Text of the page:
As part of a three-year commitment to U.S. small businesses, Citi today announced that the bank surpassed its $8 billion lending goal in 2012 by more than $1.6 billion.
Citi loaned a total of $9.6 billion to small businesses in 2012, a 21 percent increase from 2011, when Citi loaned $7.9 billion. Citi has substantially increased its small business lending in recent years, from $4.5 billion in 2009 and $6.0 billion in 2010.
After showing little change, fixed-mortgage rates recently started to decline, Freddie Mac said in its Primary Mortgage Market Survey.
Falling from 3.56% a week ago, the 30-year, fixed-mortgage rate reached 3.51% for the week ending Feb. 28, a decline from 3.90% a year ago.
The 15-year, FRM averaged 2.76%, down just a little from 2.77%, but significantly down from 3.17% a year earlier.
Also decreasing, the 5-year Treasury-indexed ARM averaged 2.61%, down from 2.64% last week and from 2.83% a year earlier.
Following suit, the 1-year Treasury-indexed ARM averaged 2.64%, down 1% from 2.65% a week ago, but down 2.72% from a year ago.
“Mortgage rates eased somewhat as the consumer price index in February held steady for the second month in a row. House price indicators, however, showed gains in 2012. The Standard & Poor’s/Case-Shiller national home price index rose 7.3% last year, reflecting the largest four-quarter growth since the third quarter of 2006,” said Frank Nothaft, vice president and chief economist for Freddie Mac.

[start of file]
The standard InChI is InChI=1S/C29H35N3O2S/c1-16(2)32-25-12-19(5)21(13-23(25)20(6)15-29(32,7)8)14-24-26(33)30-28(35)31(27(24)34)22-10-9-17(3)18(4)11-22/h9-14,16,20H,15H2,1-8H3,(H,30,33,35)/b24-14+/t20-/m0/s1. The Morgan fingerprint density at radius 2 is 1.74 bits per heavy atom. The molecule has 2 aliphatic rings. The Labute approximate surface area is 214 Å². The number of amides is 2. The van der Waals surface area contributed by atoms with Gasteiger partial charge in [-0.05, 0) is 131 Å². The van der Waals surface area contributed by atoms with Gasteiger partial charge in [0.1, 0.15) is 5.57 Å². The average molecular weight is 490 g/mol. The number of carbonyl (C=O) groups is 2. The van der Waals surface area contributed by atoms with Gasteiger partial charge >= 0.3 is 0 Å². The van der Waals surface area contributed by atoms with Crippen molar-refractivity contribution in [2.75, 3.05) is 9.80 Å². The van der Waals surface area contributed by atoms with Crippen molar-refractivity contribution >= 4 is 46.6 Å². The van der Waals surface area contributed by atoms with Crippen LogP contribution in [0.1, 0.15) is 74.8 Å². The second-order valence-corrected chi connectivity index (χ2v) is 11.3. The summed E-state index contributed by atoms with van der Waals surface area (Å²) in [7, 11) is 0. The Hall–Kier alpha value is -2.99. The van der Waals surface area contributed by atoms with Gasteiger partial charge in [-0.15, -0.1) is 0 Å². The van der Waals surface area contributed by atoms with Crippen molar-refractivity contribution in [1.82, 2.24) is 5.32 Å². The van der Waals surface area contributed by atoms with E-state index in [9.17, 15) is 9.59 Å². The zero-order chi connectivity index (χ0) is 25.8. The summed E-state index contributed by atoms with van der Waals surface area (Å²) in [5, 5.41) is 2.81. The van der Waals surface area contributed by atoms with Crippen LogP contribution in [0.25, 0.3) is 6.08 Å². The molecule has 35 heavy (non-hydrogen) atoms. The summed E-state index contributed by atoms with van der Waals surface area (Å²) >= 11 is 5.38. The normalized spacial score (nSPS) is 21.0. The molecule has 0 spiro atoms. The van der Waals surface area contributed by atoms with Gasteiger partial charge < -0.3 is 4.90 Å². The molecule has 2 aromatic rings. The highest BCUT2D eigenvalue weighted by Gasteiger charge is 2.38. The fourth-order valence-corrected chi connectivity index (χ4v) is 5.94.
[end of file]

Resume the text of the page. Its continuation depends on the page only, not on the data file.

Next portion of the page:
Nothaft added, “This, in part, was a driving force that pushed up the number of existing and new home sales in February to the highest levels since July 2007 and July 2008, respectively.”
Time and time again, the housing recovery has been deemed a reflector of overall U.S. economic health. And right now, both seem to showing fairly modest growth.
In the week ending Feb. 23, seasonally adjusted initial jobless claims dropped to 344,000. This is 22,000 fewer than the previous week’s revised total of 366,000 filings, according to the United States Department of Labor.
However, according to analysts at Econoday, this is nothing to get too excited about, as this drop follows an upwardly revised spike of 24,000 one-week prior.
“What may be signaling improvement are continuing claims which for the Feb. 16 fell a sizable 91,000 to 3.074 million with the four-week average down 36,000 to a recovery low of 3.155 million,” said Econoday.
Also at a recovery low is the unemployment rate for insured workers, which is at 2.4%, a decrease of 0.1 percentage point.
“Initial jobless claims have been more or less stable throughout February and other survey measures of both firing and hiring point to little change,” experts at Capital Economics said.
According to Capital Economics, payroll employment increased by 175,000 filings in February. “Assuming that the household survey shows a similar gain in employment and there are no wild swings in the size of the labor force, this suggests that the unemployment rate remained at 7.9%,” said Capital Economics